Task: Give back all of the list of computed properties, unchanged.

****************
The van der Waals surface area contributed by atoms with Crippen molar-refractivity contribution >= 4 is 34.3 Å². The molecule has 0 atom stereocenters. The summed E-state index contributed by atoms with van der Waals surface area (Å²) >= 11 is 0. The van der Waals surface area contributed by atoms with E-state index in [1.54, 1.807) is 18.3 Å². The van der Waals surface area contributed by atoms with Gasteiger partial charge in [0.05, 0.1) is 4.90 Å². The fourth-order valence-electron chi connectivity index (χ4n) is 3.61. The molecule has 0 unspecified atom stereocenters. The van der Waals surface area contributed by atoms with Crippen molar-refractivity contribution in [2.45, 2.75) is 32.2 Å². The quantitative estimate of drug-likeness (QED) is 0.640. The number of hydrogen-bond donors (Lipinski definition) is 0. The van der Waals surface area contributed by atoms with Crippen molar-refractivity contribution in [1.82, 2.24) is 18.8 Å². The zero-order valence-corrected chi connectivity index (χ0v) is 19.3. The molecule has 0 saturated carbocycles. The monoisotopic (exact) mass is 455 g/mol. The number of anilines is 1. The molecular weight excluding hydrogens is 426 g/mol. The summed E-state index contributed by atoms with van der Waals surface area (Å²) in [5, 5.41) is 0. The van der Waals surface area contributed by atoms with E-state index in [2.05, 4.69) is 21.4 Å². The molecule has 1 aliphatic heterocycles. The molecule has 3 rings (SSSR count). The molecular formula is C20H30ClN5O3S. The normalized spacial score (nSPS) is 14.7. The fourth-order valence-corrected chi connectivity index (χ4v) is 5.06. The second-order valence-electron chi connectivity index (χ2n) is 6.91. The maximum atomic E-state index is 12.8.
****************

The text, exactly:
The van der Waals surface area contributed by atoms with Crippen molar-refractivity contribution >= 4 is 34.3 Å². The molecule has 0 atom stereocenters. The summed E-state index contributed by atoms with van der Waals surface area (Å²) >= 11 is 0. The van der Waals surface area contributed by atoms with E-state index in [1.54, 1.807) is 18.3 Å². The van der Waals surface area contributed by atoms with Gasteiger partial charge in [0.05, 0.1) is 4.90 Å². The fourth-order valence-electron chi connectivity index (χ4n) is 3.61. The molecule has 0 unspecified atom stereocenters. The van der Waals surface area contributed by atoms with Crippen molar-refractivity contribution in [2.45, 2.75) is 32.2 Å². The quantitative estimate of drug-likeness (QED) is 0.640. The number of hydrogen-bond donors (Lipinski definition) is 0. The van der Waals surface area contributed by atoms with Crippen molar-refractivity contribution in [1.82, 2.24) is 18.8 Å². The zero-order valence-corrected chi connectivity index (χ0v) is 19.3. The molecule has 0 saturated carbocycles. The monoisotopic (exact) mass is 455 g/mol. The number of anilines is 1. The molecular weight excluding hydrogens is 426 g/mol. The summed E-state index contributed by atoms with van der Waals surface area (Å²) in [5, 5.41) is 0. The van der Waals surface area contributed by atoms with E-state index in [2.05, 4.69) is 21.4 Å². The molecule has 1 aliphatic heterocycles. The molecule has 3 rings (SSSR count). The molecular formula is C20H30ClN5O3S. The normalized spacial score (nSPS) is 14.7. The fourth-order valence-corrected chi connectivity index (χ4v) is 5.06. The second-order valence-electron chi connectivity index (χ2n) is 6.91. The maximum atomic E-state index is 12.8.